Amy Biviano, nÃ©e Nabors, posed as one of the “Women of the Ivy League” for Playboy in 1995.
Amy Biviano, Democratic candidate for Spokane Valleyâ€™s 4th District House of Representatives, has been â€œoutedâ€ for having posed for Playboy magazineâ€™s â€œWomen of the Ivy Leagueâ€ in 1995. She was a student at Yale at the time.
The lucky candidate even attracted coverage by Xbiz Newswire, a porno industry news feed.
Curiously, Ms. Biviano is not locatable in the on-line Yale Alumni Directory under either “Biviano” or “Nabors.”
Nonetheless, there really is a contemporary Yale Herald article on-line which identifies her as a member of the Class of 1997, so I expect the Alumni Directory has just made some kind of mistake.
Apparently, Ms. Biviano, at the time foresaw the possibility of her Playboy pictures coming to light later in life, and discussed that possibility in the Yale Herald.
Picture this…you are applying for a job for which you know that you’re perfect. It is unthinkable that your experience, your high grades, and your real interest in the company could be disregarded. Yet, as the decision is made, somehow, you are looked over. Why? The answer has nothing to do with your college education and everything to do with your college behavior – you posed for Playboy, and now your job market will be forever limited.
The above scenario is every Yalie’s worst nightmare – being rejected just because of one stupid, rash college prank. You know that you would never make the same mistake twice if you had the chance. Alright, so I did pose for Playboy. Do I feel that one day the above scenario will apply to me? No. You might ask, “Why not?” Do I have career plans that allow for borderline behavior and overlook my indiscretions? Well, originally I did. I had planned to spend my life doing anthropological research on sex; thus, Playboy may have even enhanced my career. But now? Now, among other options, I am considering law, obviously a less-forgiving field.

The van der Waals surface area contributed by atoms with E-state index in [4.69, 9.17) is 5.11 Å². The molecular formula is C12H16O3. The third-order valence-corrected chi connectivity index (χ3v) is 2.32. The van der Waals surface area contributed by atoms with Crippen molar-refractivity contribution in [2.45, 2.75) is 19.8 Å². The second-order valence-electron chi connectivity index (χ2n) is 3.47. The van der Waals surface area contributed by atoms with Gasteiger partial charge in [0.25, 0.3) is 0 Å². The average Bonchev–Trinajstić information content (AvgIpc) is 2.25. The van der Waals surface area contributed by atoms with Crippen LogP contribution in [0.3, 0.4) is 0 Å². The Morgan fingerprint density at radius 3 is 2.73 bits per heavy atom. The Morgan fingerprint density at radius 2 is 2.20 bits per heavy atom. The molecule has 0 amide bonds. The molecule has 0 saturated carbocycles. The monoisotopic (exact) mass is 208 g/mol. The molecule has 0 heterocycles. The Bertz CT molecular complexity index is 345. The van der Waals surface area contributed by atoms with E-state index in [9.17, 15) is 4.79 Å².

So why do I still consider posing for Playboy to have been the right move for me? What I have learned this summer in the face of this scandal has taught me more about myself and the others around me than I could ever have learned by sticking to my role as the sweet little girl next door. …
[D]o I believe that my future might be affected by posing for Playboy? Yes, I believe that it will. But, it has made a positive contribution to my life – I gained a sense of self-reliance which I lacked before the posing scandal. Yes, it was fun to have my five minutes of fame both on the Yale campus and on the national scene. It is a nice little boost to the ego to know that some people consider me to be attractive enough to be in Playboy. But of course I know now, and I knew when I first chose to pose, that these benefits will fade, and they will only be remembered by a few people searching through dusty archives. However, posing for Playboy has permanently changed me by making me think a little bit differently about myself – I’m now more of a risk-taker, fear social approval less, and know a bit more about what I’m capable of. I may never do something this controversial again, but it’s nice to know that I could and did.
Amy Nabors, SM ’97, is an anthropology major.
Despite the alarmed tone of the liberal news coverage, I think the publicity (and the exposed boobs photo) will do nothing but win admiring 4th district male votes for the candidate.